The UK Parliament

The UK Parliament meets in Westminster, London. It has two parts – the House of Commons and the House of Lords.

The House of Commons is made up of MPs and the Lords in the House of Lords are sometimes known peers.

The House of Commons

Members of Parliament (MPs) are elected every five years at a General Election. For the purposes of the General Election, the country is divided into 650 constituencies or areas. Each constituency elects one MP to Parliament. The last General Election was in 2015.

How seats are won in the houses of common.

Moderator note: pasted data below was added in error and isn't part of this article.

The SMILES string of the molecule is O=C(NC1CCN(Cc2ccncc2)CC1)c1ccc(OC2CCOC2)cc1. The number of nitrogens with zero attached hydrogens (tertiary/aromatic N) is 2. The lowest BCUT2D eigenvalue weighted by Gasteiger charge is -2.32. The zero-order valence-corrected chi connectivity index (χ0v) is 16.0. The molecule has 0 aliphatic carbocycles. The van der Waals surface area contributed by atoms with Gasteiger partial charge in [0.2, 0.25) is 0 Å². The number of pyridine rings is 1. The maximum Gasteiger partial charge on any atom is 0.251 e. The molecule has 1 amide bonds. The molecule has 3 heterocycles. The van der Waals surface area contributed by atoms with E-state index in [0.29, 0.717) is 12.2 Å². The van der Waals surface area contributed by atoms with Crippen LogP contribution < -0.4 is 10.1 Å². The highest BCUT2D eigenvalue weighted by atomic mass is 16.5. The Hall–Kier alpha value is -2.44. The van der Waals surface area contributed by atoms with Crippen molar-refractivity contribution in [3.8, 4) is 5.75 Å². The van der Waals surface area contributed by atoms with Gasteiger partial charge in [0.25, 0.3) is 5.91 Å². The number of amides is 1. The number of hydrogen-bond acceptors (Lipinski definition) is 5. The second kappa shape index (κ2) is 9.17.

At the 2015 General Election Scotland returned 59 MPs. 56 of the 59 MPs elected were from the Scottish National Party (SNP).

One role of MPs in the UK Parliament is to represent their constituents in areas where the UK Parliament takes decisions eg immigration or defence. MPs either debate or ask questions in the House of Commons or they work in smaller groups known as committees.

Other important roles of MPs in Parliament are to help make laws and to scrutinise (check-up on) the work of the government or investigate issues. The most senior MPs in the governing party (or parties, if there is a coalition) form the Cabinet, of which the Prime Minister is the leader.